Carnegie Foundation Recognizes Eastern's Commitment to Community Engagement

The Carnegie Foundation for the Advancement of Teaching has recognized Eastern Kentucky University for its strong commitment to community engagement.

EKU, honored for both for its curricular engagement and its outreach and partnerships, is among 119 U.S. colleges and universities the Foundation selected for its 2008 Community Engagement Classification. These institutions join the 76 institutions identified in the 2006 selection process.

“This classification provides external, expert validation of what Eastern has been doing for many years, working with our stakeholders and constituent groups to provide excellent teaching, scholarship and service to the region, the Commonwealth, the nation and the world,” said E.J. Keeley, executive director of the University’s Office of Institutional Effectiveness. “It also shows that Eastern listens to what our stakeholders are telling us, and that we work with them as partners in a collaborative fashion to ensure that we are meeting their needs and improving lives through our work.”

Institutions were classified in one of three categories.

Curricular Engagement describes teaching, learning and scholarship that engage faculty, students and community in mutually beneficial and respectful collaboration. Their interactions address community-identified needs, deepen students' civic and academic learning, enhance community well-being and enrich the scholarship of the institution.

Outreach and Partnerships describes two different but related approaches to community engagement. The first focuses on the application and provision of institutional resources for community use with benefits to both campus and community. The latter focuses on collaborative interactions with community and related scholarship for the mutually beneficial exchange, exploration and application of knowledge, information and resources (research, capacity building, economic development, etc.).

Curricular Engagement and Outreach & Partnerships, the category in which EKU was cited, includes institutions with substantial commitments in both areas.

In order to be selected into any of the three categories, institutions had to provide descriptions and examples of institutionalized practices of community engagement that showed alignment among mission, culture, leadership, resources and practices.

"The Carnegie staff and our panel of advisors were heartened by the exemplary institutionalized practices of community engagement of the selected institutions," said Carnegie Consulting Scholar Amy Driscoll, who directs the Community Engagement Classification process for the Foundation. "We noted strong alignment between institutional mission and budgetary support, infrastructure, leadership, marketing, and faculty hiring, orientation, and development. There is also an increase in students' curricular engagement with community, yet, there continue to be areas that need more informed development."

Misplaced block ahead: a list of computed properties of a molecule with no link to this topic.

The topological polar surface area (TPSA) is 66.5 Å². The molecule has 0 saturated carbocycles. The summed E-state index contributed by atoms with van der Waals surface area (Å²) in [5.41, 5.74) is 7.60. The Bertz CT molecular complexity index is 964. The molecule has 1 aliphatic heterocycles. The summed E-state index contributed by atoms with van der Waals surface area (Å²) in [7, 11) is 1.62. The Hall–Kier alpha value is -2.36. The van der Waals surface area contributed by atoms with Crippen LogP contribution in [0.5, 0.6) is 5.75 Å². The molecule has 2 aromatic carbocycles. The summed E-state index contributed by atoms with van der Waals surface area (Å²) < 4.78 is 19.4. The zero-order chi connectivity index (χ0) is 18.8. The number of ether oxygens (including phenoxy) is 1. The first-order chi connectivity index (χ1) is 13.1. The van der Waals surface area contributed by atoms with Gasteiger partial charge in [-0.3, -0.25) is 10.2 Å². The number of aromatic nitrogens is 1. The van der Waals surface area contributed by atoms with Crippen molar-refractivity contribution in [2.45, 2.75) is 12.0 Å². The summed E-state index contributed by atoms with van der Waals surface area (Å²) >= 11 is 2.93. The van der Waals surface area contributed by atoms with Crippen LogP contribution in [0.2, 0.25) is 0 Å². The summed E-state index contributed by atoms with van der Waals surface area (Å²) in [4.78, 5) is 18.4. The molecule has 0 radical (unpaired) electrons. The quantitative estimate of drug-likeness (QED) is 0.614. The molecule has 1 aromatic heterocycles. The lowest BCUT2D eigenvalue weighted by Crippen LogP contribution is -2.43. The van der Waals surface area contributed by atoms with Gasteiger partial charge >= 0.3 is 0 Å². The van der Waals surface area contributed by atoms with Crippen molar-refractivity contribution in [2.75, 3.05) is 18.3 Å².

Colleges and universities with an institutional focus on community engagement were invited to apply for the classification, previously developed and offered in 2006 as part of an extensive restructuring of The Carnegie Classification of Institutions of Higher Education. Unlike the Foundation's other classifications that rely on national data, this is an "elective" classification — institutions elected to participate by submitting required documentation describing the nature and extent of their engagement with the community, local or beyond. This approach enabled the Foundation to address elements of institutional mission and distinctiveness not represented in the national data on colleges and universities.

"We hope that by acknowledging the commitment and accomplishment of these engaged institutions, the Foundation will encourage other colleges and universities to move in this direction,” said Carnegie President Anthony S. Bryk. “Doing so brings benefits to the community and to the institution."

To create this elective classification, the Foundation, working with a team of advisors and a pilot study conducted by 14 colleges and universities, developed a documentation framework to assess the nature of an institution's community engagement commitments. This year, 147 institutions applied to document community engagement, up from 89 in 2006. Of the total applications, 119 were successfully classified as community-engaged institutions – 68 public institutions and 51 private.

The Foundation, through the work of the Carnegie Commission on Higher Education, developed the first typology of American colleges and universities in 1970 as a research tool to describe and represent the diversity of U.S. higher education. The Carnegie Classification of Institutions of Higher Education continues to be used for a wide range of purposes by academic researchers, institutional personnel, policymakers and others.

A complete listing of the institutions in the Community Engagement Classification can be found on the Carnegie website,

Founded by Andrew Carnegie in 1905 and chartered in 1906 by an act of Congress, The Carnegie Foundation for the Advancement of Teaching is an independent policy and research center. Its primary mission is "to do and perform all things necessary to encourage, uphold, and dignify the profession of the teacher."

Published on August 31, 2010

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